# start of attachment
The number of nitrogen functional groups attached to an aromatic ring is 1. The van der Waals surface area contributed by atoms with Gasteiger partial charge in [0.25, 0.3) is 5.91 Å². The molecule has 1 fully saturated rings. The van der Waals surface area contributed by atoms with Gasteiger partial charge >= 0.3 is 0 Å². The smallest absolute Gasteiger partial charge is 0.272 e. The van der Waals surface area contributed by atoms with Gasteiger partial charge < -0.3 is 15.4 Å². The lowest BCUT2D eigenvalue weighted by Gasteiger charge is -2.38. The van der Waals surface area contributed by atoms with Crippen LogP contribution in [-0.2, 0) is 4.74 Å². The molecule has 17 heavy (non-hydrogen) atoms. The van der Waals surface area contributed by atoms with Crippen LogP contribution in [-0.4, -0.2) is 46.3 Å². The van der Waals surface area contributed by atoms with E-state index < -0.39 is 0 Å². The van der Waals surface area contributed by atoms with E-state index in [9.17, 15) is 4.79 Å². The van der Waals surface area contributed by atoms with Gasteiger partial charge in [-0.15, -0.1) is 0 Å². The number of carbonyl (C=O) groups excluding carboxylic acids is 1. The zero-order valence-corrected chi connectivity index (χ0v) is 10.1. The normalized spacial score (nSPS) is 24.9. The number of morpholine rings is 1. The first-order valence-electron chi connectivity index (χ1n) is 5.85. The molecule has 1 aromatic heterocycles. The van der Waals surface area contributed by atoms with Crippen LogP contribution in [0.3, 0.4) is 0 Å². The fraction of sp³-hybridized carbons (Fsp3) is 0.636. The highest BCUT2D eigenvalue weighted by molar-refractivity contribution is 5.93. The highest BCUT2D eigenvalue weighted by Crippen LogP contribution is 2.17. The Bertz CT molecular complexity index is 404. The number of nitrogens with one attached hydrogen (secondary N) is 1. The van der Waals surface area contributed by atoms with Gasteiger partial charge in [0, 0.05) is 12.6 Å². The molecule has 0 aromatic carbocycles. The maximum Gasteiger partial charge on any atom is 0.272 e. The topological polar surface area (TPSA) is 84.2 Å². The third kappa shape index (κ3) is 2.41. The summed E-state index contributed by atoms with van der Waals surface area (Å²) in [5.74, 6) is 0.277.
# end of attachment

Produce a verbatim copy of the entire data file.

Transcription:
The number of nitrogen functional groups attached to an aromatic ring is 1. The van der Waals surface area contributed by atoms with Gasteiger partial charge in [0.25, 0.3) is 5.91 Å². The molecule has 1 fully saturated rings. The van der Waals surface area contributed by atoms with Gasteiger partial charge >= 0.3 is 0 Å². The smallest absolute Gasteiger partial charge is 0.272 e. The van der Waals surface area contributed by atoms with Gasteiger partial charge < -0.3 is 15.4 Å². The lowest BCUT2D eigenvalue weighted by Gasteiger charge is -2.38. The van der Waals surface area contributed by atoms with Crippen LogP contribution in [-0.2, 0) is 4.74 Å². The molecule has 17 heavy (non-hydrogen) atoms. The van der Waals surface area contributed by atoms with Crippen LogP contribution in [-0.4, -0.2) is 46.3 Å². The van der Waals surface area contributed by atoms with E-state index < -0.39 is 0 Å². The van der Waals surface area contributed by atoms with E-state index in [9.17, 15) is 4.79 Å². The van der Waals surface area contributed by atoms with Gasteiger partial charge in [-0.15, -0.1) is 0 Å². The number of carbonyl (C=O) groups excluding carboxylic acids is 1. The zero-order valence-corrected chi connectivity index (χ0v) is 10.1. The normalized spacial score (nSPS) is 24.9. The number of morpholine rings is 1. The first-order valence-electron chi connectivity index (χ1n) is 5.85. The molecule has 1 aromatic heterocycles. The van der Waals surface area contributed by atoms with Crippen LogP contribution in [0.3, 0.4) is 0 Å². The fraction of sp³-hybridized carbons (Fsp3) is 0.636. The highest BCUT2D eigenvalue weighted by molar-refractivity contribution is 5.93. The highest BCUT2D eigenvalue weighted by Crippen LogP contribution is 2.17. The Bertz CT molecular complexity index is 404. The number of nitrogens with one attached hydrogen (secondary N) is 1. The van der Waals surface area contributed by atoms with Gasteiger partial charge in [0, 0.05) is 12.6 Å². The molecule has 0 aromatic carbocycles. The maximum Gasteiger partial charge on any atom is 0.272 e. The topological polar surface area (TPSA) is 84.2 Å². The third kappa shape index (κ3) is 2.41. The summed E-state index contributed by atoms with van der Waals surface area (Å²) in [5.74, 6) is 0.277.